KATHMANDU – The National Leprosy Trust (NLT) is a Christian faith-based organization based in the UK that ministers to people with Hansen’s disease in Nepal.
The NLT was founded by Eileen Lodge in 1972 after she had spent time working as a nurse in the country. What was once a modest endeavor, the National Leprosy Trust now has its national headquarters in Kathmandu and a world-class leprosy hospital in Lalgadh, about a five-hour drive southeast of the capital city.
National Leprosy Trust in Kathmandu
An indigenous staff leads the NLT headquarters. The office is conveniently located so as to have access to government officials and proximity that allows for a continually growing, friendly relationship. That healthy relationship has benefitted the NLT in many ways, including licensing, permitting, donation of public lands, and support from authorities that combine to help the ministry function relatively headache-free.
The primary purpose of the Kathmandu headquarters, however, is to create and sustain income-generating projects and social services for poverty-stricken families. A large number of the employees are people whose lives have been affected by leprosy and other disabilities.
Khola is a project akin to a sheltered workshop. Its employees are skilled but marginalized craft workers. Khola produces high-quality leather, felt, and batik items.
The Lydia project includes training and employment for disadvantaged women. This project primarily produces a wide range of fabric items and greeting cards. Lydia Trading, Ltd, provides vertical integration for the goods produced by Khola as the NLT’s export entity. Profits from the sale of products in countries like the UK, Japan, and the U.S. are donated to the National Leprosy Trust to support additional social welfare endeavors.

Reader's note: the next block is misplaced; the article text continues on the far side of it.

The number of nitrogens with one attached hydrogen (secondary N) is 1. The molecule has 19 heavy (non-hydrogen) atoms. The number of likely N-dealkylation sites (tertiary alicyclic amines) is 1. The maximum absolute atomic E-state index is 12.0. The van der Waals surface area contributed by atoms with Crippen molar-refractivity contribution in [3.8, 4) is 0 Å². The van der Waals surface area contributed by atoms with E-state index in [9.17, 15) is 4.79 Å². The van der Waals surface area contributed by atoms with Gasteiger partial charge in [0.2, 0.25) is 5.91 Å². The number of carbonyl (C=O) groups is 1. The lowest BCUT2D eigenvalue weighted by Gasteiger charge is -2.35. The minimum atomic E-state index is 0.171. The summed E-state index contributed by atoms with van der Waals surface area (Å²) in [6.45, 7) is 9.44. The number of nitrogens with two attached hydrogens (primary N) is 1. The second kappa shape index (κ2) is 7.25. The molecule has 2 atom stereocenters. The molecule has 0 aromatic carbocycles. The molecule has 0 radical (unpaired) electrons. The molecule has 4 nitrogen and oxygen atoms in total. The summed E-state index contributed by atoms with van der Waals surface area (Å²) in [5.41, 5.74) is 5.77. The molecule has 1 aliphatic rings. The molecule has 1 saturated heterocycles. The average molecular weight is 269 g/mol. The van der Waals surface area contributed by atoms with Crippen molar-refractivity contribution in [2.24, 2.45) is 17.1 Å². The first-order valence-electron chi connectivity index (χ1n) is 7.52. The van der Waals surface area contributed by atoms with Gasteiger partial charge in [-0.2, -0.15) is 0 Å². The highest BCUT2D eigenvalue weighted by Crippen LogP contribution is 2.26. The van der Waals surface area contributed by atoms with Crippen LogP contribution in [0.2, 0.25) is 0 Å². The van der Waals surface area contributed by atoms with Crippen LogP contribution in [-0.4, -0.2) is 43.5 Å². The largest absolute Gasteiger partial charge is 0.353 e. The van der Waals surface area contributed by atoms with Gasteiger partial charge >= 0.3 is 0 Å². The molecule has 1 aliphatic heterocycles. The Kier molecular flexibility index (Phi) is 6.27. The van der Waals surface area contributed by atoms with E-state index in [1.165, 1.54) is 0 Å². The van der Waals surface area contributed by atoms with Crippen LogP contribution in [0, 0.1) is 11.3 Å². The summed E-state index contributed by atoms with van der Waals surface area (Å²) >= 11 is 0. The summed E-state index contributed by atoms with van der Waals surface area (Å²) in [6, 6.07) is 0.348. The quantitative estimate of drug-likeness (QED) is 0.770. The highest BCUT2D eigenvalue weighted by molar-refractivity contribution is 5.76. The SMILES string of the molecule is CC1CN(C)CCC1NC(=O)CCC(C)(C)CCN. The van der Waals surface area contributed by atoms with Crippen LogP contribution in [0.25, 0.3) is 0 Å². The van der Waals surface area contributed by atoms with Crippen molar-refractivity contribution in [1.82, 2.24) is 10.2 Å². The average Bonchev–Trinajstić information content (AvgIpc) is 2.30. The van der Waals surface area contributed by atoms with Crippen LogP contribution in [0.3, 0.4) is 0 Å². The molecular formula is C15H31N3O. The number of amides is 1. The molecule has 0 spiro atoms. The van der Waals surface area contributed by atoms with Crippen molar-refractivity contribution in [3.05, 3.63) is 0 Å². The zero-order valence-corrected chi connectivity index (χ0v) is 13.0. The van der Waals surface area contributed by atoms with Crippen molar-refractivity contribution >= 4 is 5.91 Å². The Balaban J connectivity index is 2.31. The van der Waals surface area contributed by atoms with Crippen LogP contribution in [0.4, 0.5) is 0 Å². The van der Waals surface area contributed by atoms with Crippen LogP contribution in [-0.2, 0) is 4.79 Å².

National Leprosy Trust in Lalgadh
The Lalgadh Leprosy Hospital and Services Center (LLHSC) is the only major leprosy treatment center in southeast Nepal, where the occurrence of leprosy in the country is most concentrated.
The LLHSC serves as many as 87,000 patients annually. That number includes 3,500 who sought treatment at the hospital’s satellite clinics. The hospital treats about 35% of newly recorded leprosy cases, making it one of the busiest leprosy treatment centers in the world. The hospital employs six doctors, five of whom are native Nepalese. There are more than 100 nurses and paramedical workers at the facility.
Leprosy patients are never charged for treatment or medications. Visitors seeking general services are asked to cover the basic costs for their case. However, because many are so impoverished that they cannot afford even that much, the ministry often subsidizes their treatment from funds that have been donated for that purpose.
The Lord turned the heart of one nurse toward people suffering from leprosy in Nepal. She “pioneered leprosy work from the western region of Nepal across to the eastern region, and her legacy is those works which will go on changing lives for many years to come.” And so, the work goes on.